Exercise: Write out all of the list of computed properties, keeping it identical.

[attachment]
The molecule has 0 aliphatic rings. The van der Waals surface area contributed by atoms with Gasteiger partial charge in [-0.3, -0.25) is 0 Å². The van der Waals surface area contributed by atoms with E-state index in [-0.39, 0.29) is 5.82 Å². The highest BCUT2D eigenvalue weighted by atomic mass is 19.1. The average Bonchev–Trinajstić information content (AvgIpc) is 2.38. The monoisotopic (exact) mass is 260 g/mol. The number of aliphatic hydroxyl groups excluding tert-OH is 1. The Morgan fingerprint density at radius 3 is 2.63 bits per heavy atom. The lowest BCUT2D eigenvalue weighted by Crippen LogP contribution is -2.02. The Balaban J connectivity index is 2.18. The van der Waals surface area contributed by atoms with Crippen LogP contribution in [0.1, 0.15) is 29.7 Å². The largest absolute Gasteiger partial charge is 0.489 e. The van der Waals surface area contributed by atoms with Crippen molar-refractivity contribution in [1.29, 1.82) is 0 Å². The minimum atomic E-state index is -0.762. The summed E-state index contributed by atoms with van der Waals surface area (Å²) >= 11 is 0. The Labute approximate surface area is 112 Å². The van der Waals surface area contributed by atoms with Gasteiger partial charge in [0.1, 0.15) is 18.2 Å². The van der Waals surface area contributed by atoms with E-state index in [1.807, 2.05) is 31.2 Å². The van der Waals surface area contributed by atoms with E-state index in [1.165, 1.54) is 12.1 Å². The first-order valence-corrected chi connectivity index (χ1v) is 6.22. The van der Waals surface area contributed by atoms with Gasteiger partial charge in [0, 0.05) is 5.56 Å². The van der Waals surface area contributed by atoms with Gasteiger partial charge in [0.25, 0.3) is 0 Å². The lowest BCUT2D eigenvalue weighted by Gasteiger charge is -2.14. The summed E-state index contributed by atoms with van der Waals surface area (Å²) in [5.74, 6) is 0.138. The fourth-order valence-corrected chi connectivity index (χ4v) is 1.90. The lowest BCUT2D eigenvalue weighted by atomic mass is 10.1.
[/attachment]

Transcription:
The molecule has 0 aliphatic rings. The van der Waals surface area contributed by atoms with Gasteiger partial charge in [-0.3, -0.25) is 0 Å². The van der Waals surface area contributed by atoms with E-state index in [-0.39, 0.29) is 5.82 Å². The highest BCUT2D eigenvalue weighted by atomic mass is 19.1. The average Bonchev–Trinajstić information content (AvgIpc) is 2.38. The monoisotopic (exact) mass is 260 g/mol. The number of aliphatic hydroxyl groups excluding tert-OH is 1. The Morgan fingerprint density at radius 3 is 2.63 bits per heavy atom. The lowest BCUT2D eigenvalue weighted by Crippen LogP contribution is -2.02. The Balaban J connectivity index is 2.18. The van der Waals surface area contributed by atoms with Crippen LogP contribution in [0.1, 0.15) is 29.7 Å². The largest absolute Gasteiger partial charge is 0.489 e. The van der Waals surface area contributed by atoms with Crippen molar-refractivity contribution in [1.29, 1.82) is 0 Å². The minimum atomic E-state index is -0.762. The summed E-state index contributed by atoms with van der Waals surface area (Å²) >= 11 is 0. The Labute approximate surface area is 112 Å². The van der Waals surface area contributed by atoms with Gasteiger partial charge in [0.1, 0.15) is 18.2 Å². The van der Waals surface area contributed by atoms with E-state index in [1.807, 2.05) is 31.2 Å². The van der Waals surface area contributed by atoms with E-state index in [1.165, 1.54) is 12.1 Å². The first-order valence-corrected chi connectivity index (χ1v) is 6.22. The van der Waals surface area contributed by atoms with Gasteiger partial charge in [0, 0.05) is 5.56 Å². The van der Waals surface area contributed by atoms with Gasteiger partial charge in [0.25, 0.3) is 0 Å². The lowest BCUT2D eigenvalue weighted by Gasteiger charge is -2.14. The summed E-state index contributed by atoms with van der Waals surface area (Å²) in [5.74, 6) is 0.138. The fourth-order valence-corrected chi connectivity index (χ4v) is 1.90. The lowest BCUT2D eigenvalue weighted by atomic mass is 10.1.